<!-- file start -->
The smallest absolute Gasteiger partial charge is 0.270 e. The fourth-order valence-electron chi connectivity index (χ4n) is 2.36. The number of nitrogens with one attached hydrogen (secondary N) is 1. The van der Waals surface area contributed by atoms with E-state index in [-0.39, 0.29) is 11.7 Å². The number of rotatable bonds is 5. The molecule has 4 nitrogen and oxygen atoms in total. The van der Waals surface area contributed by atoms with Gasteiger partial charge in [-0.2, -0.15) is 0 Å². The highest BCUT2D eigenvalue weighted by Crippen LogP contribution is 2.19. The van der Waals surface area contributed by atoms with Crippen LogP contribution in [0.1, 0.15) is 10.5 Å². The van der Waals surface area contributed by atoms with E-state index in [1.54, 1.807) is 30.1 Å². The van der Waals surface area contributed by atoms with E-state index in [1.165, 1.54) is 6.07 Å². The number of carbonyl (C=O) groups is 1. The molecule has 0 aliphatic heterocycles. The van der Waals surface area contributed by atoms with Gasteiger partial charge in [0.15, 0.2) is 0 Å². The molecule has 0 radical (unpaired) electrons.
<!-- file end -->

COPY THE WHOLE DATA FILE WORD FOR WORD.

The smallest absolute Gasteiger partial charge is 0.270 e. The fourth-order valence-electron chi connectivity index (χ4n) is 2.36. The number of nitrogens with one attached hydrogen (secondary N) is 1. The van der Waals surface area contributed by atoms with E-state index in [-0.39, 0.29) is 11.7 Å². The number of rotatable bonds is 5. The molecule has 4 nitrogen and oxygen atoms in total. The van der Waals surface area contributed by atoms with Gasteiger partial charge in [-0.2, -0.15) is 0 Å². The highest BCUT2D eigenvalue weighted by Crippen LogP contribution is 2.19. The van der Waals surface area contributed by atoms with Crippen LogP contribution in [0.1, 0.15) is 10.5 Å². The van der Waals surface area contributed by atoms with E-state index in [1.54, 1.807) is 30.1 Å². The van der Waals surface area contributed by atoms with E-state index in [1.165, 1.54) is 6.07 Å². The number of carbonyl (C=O) groups is 1. The molecule has 0 aliphatic heterocycles. The van der Waals surface area contributed by atoms with Gasteiger partial charge in [0.15, 0.2) is 0 Å². The molecule has 0 radical (unpaired) electrons.